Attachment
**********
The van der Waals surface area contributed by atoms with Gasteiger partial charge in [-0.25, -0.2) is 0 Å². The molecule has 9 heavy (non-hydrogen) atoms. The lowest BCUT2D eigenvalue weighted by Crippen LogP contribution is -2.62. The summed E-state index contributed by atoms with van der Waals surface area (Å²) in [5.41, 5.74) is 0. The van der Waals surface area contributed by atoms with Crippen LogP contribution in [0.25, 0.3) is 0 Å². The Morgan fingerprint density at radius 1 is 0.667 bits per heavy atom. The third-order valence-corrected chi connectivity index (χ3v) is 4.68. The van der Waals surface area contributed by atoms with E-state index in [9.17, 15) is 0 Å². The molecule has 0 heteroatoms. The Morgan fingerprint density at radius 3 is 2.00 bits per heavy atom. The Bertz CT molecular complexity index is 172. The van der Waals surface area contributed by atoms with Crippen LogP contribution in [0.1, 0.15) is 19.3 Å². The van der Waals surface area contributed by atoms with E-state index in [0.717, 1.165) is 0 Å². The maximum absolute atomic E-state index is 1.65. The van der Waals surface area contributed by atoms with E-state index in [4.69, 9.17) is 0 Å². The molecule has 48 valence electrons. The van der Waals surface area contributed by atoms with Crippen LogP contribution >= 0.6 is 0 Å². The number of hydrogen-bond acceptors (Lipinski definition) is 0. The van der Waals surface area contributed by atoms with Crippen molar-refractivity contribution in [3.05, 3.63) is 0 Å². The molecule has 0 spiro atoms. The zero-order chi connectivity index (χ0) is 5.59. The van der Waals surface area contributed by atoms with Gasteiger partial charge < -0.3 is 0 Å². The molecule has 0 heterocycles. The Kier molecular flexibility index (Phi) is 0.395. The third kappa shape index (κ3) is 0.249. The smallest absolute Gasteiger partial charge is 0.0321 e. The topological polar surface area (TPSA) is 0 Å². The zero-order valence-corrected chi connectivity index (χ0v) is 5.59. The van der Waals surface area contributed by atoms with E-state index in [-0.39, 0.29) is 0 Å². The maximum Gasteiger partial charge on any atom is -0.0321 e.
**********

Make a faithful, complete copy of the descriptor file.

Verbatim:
The van der Waals surface area contributed by atoms with Gasteiger partial charge in [-0.25, -0.2) is 0 Å². The molecule has 9 heavy (non-hydrogen) atoms. The lowest BCUT2D eigenvalue weighted by Crippen LogP contribution is -2.62. The summed E-state index contributed by atoms with van der Waals surface area (Å²) in [5.41, 5.74) is 0. The van der Waals surface area contributed by atoms with Crippen LogP contribution in [0.25, 0.3) is 0 Å². The Morgan fingerprint density at radius 1 is 0.667 bits per heavy atom. The third-order valence-corrected chi connectivity index (χ3v) is 4.68. The van der Waals surface area contributed by atoms with E-state index in [9.17, 15) is 0 Å². The molecule has 0 heteroatoms. The Morgan fingerprint density at radius 3 is 2.00 bits per heavy atom. The Bertz CT molecular complexity index is 172. The van der Waals surface area contributed by atoms with Crippen LogP contribution in [0.1, 0.15) is 19.3 Å². The van der Waals surface area contributed by atoms with E-state index in [0.717, 1.165) is 0 Å². The maximum absolute atomic E-state index is 1.65. The van der Waals surface area contributed by atoms with E-state index in [4.69, 9.17) is 0 Å². The molecule has 48 valence electrons. The van der Waals surface area contributed by atoms with Crippen LogP contribution >= 0.6 is 0 Å². The number of hydrogen-bond acceptors (Lipinski definition) is 0. The van der Waals surface area contributed by atoms with Crippen molar-refractivity contribution in [3.05, 3.63) is 0 Å². The molecule has 0 spiro atoms. The zero-order chi connectivity index (χ0) is 5.59. The van der Waals surface area contributed by atoms with Gasteiger partial charge < -0.3 is 0 Å². The molecule has 0 heterocycles. The Kier molecular flexibility index (Phi) is 0.395. The third kappa shape index (κ3) is 0.249. The smallest absolute Gasteiger partial charge is 0.0321 e. The topological polar surface area (TPSA) is 0 Å². The zero-order valence-corrected chi connectivity index (χ0v) is 5.59. The van der Waals surface area contributed by atoms with E-state index in [-0.39, 0.29) is 0 Å². The maximum Gasteiger partial charge on any atom is -0.0321 e.